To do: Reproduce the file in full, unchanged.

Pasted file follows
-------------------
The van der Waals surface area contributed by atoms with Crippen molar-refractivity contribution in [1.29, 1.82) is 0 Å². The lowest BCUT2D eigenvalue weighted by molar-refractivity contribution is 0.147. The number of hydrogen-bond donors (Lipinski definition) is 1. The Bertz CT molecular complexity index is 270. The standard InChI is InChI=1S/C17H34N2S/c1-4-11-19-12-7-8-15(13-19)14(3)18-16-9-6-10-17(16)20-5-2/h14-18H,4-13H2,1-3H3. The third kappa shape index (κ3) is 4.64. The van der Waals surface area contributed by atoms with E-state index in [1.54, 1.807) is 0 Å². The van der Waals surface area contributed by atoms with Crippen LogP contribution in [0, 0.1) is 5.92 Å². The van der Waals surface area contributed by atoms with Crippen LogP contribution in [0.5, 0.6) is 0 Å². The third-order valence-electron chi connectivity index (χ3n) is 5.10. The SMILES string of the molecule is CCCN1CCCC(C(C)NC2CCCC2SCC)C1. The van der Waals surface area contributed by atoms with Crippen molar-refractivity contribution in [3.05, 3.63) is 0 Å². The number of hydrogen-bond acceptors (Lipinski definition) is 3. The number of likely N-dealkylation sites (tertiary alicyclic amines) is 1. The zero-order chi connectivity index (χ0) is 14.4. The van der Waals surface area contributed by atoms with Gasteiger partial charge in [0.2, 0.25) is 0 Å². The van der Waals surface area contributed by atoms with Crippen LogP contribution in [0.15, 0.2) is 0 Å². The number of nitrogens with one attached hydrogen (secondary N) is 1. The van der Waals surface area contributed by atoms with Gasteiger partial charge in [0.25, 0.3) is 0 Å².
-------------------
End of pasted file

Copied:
The van der Waals surface area contributed by atoms with Crippen molar-refractivity contribution in [1.29, 1.82) is 0 Å². The lowest BCUT2D eigenvalue weighted by molar-refractivity contribution is 0.147. The number of hydrogen-bond donors (Lipinski definition) is 1. The Bertz CT molecular complexity index is 270. The standard InChI is InChI=1S/C17H34N2S/c1-4-11-19-12-7-8-15(13-19)14(3)18-16-9-6-10-17(16)20-5-2/h14-18H,4-13H2,1-3H3. The third kappa shape index (κ3) is 4.64. The van der Waals surface area contributed by atoms with E-state index in [1.54, 1.807) is 0 Å². The van der Waals surface area contributed by atoms with Crippen LogP contribution in [0, 0.1) is 5.92 Å². The van der Waals surface area contributed by atoms with Crippen LogP contribution in [0.5, 0.6) is 0 Å². The third-order valence-electron chi connectivity index (χ3n) is 5.10. The SMILES string of the molecule is CCCN1CCCC(C(C)NC2CCCC2SCC)C1. The van der Waals surface area contributed by atoms with Crippen molar-refractivity contribution in [3.05, 3.63) is 0 Å². The number of hydrogen-bond acceptors (Lipinski definition) is 3. The number of likely N-dealkylation sites (tertiary alicyclic amines) is 1. The zero-order chi connectivity index (χ0) is 14.4. The van der Waals surface area contributed by atoms with Gasteiger partial charge in [0.2, 0.25) is 0 Å². The van der Waals surface area contributed by atoms with Crippen LogP contribution in [0.15, 0.2) is 0 Å². The number of nitrogens with one attached hydrogen (secondary N) is 1. The van der Waals surface area contributed by atoms with Gasteiger partial charge in [0.25, 0.3) is 0 Å².